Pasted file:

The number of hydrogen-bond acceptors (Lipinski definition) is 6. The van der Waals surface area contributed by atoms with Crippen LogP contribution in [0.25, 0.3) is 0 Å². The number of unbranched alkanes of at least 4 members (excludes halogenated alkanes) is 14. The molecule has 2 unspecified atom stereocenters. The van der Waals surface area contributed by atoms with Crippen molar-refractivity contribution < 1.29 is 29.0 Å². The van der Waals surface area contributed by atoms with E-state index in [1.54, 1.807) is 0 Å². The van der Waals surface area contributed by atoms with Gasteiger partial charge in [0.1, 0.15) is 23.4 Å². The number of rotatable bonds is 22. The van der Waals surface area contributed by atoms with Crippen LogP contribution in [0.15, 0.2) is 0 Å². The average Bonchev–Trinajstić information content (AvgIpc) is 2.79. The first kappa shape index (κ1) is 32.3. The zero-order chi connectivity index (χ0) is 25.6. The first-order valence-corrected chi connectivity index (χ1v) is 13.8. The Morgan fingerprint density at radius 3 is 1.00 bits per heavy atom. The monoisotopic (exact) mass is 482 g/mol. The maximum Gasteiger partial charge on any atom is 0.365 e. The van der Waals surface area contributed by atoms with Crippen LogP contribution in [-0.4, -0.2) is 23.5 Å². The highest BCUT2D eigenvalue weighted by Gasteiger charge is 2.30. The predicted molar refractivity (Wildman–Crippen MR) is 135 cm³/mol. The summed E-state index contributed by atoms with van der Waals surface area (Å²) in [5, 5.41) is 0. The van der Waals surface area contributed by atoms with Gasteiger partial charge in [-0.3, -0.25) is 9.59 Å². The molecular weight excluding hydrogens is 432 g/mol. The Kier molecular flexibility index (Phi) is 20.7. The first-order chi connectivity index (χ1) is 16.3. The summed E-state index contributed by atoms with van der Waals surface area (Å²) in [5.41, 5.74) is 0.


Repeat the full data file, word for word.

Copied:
The number of hydrogen-bond acceptors (Lipinski definition) is 6. The van der Waals surface area contributed by atoms with Crippen LogP contribution in [0.25, 0.3) is 0 Å². The number of unbranched alkanes of at least 4 members (excludes halogenated alkanes) is 14. The molecule has 2 unspecified atom stereocenters. The van der Waals surface area contributed by atoms with Crippen molar-refractivity contribution < 1.29 is 29.0 Å². The van der Waals surface area contributed by atoms with E-state index in [1.54, 1.807) is 0 Å². The van der Waals surface area contributed by atoms with Gasteiger partial charge in [0.1, 0.15) is 23.4 Å². The number of rotatable bonds is 22. The van der Waals surface area contributed by atoms with Crippen LogP contribution in [0.15, 0.2) is 0 Å². The average Bonchev–Trinajstić information content (AvgIpc) is 2.79. The first kappa shape index (κ1) is 32.3. The zero-order chi connectivity index (χ0) is 25.6. The first-order valence-corrected chi connectivity index (χ1v) is 13.8. The Morgan fingerprint density at radius 3 is 1.00 bits per heavy atom. The monoisotopic (exact) mass is 482 g/mol. The maximum Gasteiger partial charge on any atom is 0.365 e. The van der Waals surface area contributed by atoms with Crippen LogP contribution in [-0.4, -0.2) is 23.5 Å². The highest BCUT2D eigenvalue weighted by Gasteiger charge is 2.30. The predicted molar refractivity (Wildman–Crippen MR) is 135 cm³/mol. The summed E-state index contributed by atoms with van der Waals surface area (Å²) in [5, 5.41) is 0. The van der Waals surface area contributed by atoms with Gasteiger partial charge in [-0.3, -0.25) is 9.59 Å². The molecular weight excluding hydrogens is 432 g/mol. The Kier molecular flexibility index (Phi) is 20.7. The first-order chi connectivity index (χ1) is 16.3. The summed E-state index contributed by atoms with van der Waals surface area (Å²) in [5.41, 5.74) is 0.